This Philippine Start-up Wants to Solve Your Cash Flow Problems
Acudeen plans to capitalize on the $5 billion-credit gap among SMEs
PHOTO CREDIT: Getty Images
Philippine start-up Acudeen was born out of a family business. The start-up’s founder and CEO Mario Jordan “Magellan” Fetalino III was in charge of operations of a company that dealt with multinationals in the pharmaceutical sector, where he saw how 30- to 120-day receivables from clients affected their cash flow and ultimately slowed down their growth.
“Imagine spending for a project, and not being paid until after 90 days,” he says, adding that the banking route was not any better. In the absence of collateral, they were offered unsecured loans charging up to 72% APR.
“Having experienced this pain first hand, I tried to look into how big this issue is, and that is when I discovered the $5 billion potential of providing a solution for these squeezed SMEs,” he says.
That solution is Acudeen’s invoice discounting, which is best explained through their user journey. After creating an account on Acudeen by completing a know-your-customer (KYC) form, an SME can upload information on an invoice or receivable contract they have from one of the company’s pre-approved payers, such as multinationals and publicly listed companies.
“Once the invoice is validated, the SME will now be offered a discount rate for the invoice they wish to liquidate,” Fetalino says. “If the SME approves the rate, they will receive the discounted invoice amount within 5 days or less.”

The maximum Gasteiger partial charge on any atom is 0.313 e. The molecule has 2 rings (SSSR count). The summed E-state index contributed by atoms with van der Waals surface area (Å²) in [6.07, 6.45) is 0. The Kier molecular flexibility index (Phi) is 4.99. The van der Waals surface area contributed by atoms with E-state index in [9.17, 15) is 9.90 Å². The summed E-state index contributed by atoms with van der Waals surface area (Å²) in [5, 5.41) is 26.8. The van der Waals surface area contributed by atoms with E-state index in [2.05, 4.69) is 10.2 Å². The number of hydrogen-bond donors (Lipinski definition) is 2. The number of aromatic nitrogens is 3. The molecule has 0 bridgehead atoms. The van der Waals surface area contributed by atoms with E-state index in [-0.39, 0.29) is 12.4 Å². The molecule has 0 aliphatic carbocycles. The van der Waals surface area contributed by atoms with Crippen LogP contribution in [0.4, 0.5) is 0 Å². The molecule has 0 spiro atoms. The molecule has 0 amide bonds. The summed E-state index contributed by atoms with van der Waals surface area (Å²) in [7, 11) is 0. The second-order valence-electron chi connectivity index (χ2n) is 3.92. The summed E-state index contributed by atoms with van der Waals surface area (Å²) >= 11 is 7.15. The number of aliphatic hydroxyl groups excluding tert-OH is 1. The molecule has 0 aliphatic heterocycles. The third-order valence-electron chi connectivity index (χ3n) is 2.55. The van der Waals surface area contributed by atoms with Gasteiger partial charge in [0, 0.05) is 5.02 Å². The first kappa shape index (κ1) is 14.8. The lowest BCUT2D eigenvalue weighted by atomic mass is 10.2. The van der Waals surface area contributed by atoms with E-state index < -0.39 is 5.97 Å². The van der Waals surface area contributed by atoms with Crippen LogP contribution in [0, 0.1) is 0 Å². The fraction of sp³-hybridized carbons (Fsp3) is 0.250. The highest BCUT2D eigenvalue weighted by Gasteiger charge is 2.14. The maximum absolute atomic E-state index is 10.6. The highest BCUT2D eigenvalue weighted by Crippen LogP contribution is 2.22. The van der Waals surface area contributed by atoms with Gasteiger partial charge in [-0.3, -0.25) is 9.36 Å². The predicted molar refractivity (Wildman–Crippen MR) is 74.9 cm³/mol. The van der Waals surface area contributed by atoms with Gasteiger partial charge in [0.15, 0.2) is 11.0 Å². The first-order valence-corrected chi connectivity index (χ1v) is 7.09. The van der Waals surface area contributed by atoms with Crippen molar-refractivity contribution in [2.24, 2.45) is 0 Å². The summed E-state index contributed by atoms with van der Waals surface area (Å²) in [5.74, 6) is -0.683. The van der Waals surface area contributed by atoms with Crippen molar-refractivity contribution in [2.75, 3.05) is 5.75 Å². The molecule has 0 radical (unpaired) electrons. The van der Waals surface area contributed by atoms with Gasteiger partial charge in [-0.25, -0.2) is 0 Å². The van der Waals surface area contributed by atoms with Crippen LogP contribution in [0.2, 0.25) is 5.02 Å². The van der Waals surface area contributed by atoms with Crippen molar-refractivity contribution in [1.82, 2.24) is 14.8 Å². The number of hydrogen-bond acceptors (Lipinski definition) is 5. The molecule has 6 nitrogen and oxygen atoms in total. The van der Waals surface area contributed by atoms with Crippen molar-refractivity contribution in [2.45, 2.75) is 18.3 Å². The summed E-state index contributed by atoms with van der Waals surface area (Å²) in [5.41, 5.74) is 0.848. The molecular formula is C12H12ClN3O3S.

Educating the SME market
According to Fetalino, the biggest challenge in scaling Acudeen is explaining what invoice discounting is to SMEs, about 90% having no idea what it means.
“This is the reason why our marketing strategy involves a massive BTL and digital education campaign in a program we call Continuing Financial Education (CFE), through our partnership with the Philippine Chamber of Commerce and Industry, which we started to do in Manila and Iloilo,” he explains, adding that they are also doing a nationwide campaign to educate SMEs about optimizing their financial capability.
Much of their marketing efforts centers on the pains caused by lack of access to financing and the negative effects of delayed payments. For SMEs who do get Acudeen, the payoff can be significant. Fetalino gave the common scenario of an SME who gets a 90-day receivable. In the current model, he can only churn it four times a year, in four 90-day cycles.
“We have seen SMEs use Acudeen to liquidate their receivables faster so that they can roll that money again multiple times over. In fact, if they churn an invoice every week, they can roll that money 52 times a year, 13 times more than waiting for their invoice to mature after 90 days. We have seen this growth story happening in many cases among our users,” Fetalino explains.
Acudeen can help a company grow as well as stay afloat. He recalled the case of an SME that was 5 days away from the 15th of the month, and it’s next receivable would not mature for 20 days. The owner also didn’t have a credit line from any bank, and securing a loan without a pre-existing relationship was a long shot.
“The owner learned about us through…press coverage we received. By using us, he was able to save his company from missing out on its dues for the 15th by selling some receivables he had,” he says.
For now, Acudeen is focused on its own growth. The company recently won the $500,000 grand prize at Seedstars, and its ambitions remain as bright as ever.
“Our goal is to be the market leader in the Philippines with regards to the alternative finance space. We plan to fulfill at least $100 million of the $5 billion credit gap among SMEs in the Philippines within a 2 year timeline,” he says.